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Letters

Early life risk factors for obesity in childhood: Early feeding is crucial target for preventing obesity in children

BMJ 2005; 331 doi: https://doi.org/10.1136/bmj.331.7514.453-b (Published 18 August 2005) Cite this as: BMJ 2005;331:453
  1. Iain E Buchan, senior lecturer (buchan{at}manchester.ac.uk),
  2. Richard F Heller, professor,
  3. Peter Clayton, professor,
  4. Peter E Bundred, reader,
  5. Tim J Cole, professor
  1. Medical School, University of Manchester, Manchester M13 9PT
  2. Medical School, University of Manchester, Manchester M13 9PT
  3. Department of Primary Care, University of Liverpool, Liverpool L69 3GB
  4. Institute of Child Health, University College London, London WC1N 1EH

    EDITOR—Reilly et al present their findings on some early life risk factors for obesity at age 7 in a cohort of 7758 children born in the early 1990s.1 We believe that their conclusions about breast feeding and time of weaning are flawed.

    The investigators infer that these early feeding factors are unimportant because they are not independently associated with the obesity outcome in a statistical model that includes more proximal, parental, and prenatal factors. If early feeding factors exert their influence on childhood obesity largely through a causal pathway that includes other factors in the investigators' statistical models then it is not surprising that the early feeding factors do not emerge as independent predictors: it is a mistake to infer that these factors are therefore unimportant. The central public health issue is to identify the modifiable risk factors that can reasonably be assumed to be causal for obesity in children.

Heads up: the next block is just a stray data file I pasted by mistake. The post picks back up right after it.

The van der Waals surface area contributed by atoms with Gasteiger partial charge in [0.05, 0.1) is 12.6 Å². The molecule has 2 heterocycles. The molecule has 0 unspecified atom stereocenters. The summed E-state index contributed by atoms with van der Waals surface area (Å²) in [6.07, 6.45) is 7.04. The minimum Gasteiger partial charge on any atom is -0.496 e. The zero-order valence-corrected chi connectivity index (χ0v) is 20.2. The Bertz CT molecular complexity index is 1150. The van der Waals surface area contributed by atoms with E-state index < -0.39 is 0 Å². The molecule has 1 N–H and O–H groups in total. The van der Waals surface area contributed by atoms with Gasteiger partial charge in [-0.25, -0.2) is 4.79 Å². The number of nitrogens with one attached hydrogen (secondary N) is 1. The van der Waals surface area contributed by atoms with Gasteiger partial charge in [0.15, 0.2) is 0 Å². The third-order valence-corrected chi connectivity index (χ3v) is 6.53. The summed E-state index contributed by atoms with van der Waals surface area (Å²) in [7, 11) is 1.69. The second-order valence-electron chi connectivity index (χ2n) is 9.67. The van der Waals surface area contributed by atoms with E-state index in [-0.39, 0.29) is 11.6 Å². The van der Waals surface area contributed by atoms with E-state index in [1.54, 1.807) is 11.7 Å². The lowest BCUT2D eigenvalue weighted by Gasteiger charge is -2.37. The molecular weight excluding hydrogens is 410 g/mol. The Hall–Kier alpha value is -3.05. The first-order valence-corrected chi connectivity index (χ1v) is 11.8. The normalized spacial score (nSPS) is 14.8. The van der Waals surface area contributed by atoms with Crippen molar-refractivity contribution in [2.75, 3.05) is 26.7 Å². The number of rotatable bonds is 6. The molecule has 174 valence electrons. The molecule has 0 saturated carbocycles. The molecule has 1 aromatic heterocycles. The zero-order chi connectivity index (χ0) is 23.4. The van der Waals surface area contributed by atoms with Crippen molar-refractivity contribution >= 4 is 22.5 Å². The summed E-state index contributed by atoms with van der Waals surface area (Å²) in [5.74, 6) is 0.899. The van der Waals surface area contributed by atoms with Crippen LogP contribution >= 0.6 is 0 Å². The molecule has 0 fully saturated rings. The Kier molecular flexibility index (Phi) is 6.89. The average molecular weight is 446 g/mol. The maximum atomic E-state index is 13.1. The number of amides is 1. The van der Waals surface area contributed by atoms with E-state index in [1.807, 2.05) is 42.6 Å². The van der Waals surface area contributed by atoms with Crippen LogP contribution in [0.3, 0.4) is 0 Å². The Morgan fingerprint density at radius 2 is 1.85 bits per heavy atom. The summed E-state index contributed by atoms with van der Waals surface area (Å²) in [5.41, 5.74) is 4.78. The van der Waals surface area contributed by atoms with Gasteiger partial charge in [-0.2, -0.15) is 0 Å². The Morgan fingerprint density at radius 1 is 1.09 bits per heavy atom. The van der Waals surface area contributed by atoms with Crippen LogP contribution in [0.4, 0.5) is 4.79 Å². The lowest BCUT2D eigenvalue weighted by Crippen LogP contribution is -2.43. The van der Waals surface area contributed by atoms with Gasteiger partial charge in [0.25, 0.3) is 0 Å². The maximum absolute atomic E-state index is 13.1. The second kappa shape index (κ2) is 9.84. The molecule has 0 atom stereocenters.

We believe that there is sufficient bio-behavioural and epidemiological evidence to support the idea that infant feeding practice directly affects early weight gain, and that trials of early feeding interventions to prevent later obesity in children are justified.25 The investigators' univariate findings that early feeding factors predict later obesity add to this evidence, and their multivariate results should not be used to weaken the evidence on grounds of specious confounding. These data could be reanalysed with more attention paid to plausibly causal pathways.

    Footnotes

    • Competing interests None declared.

    References

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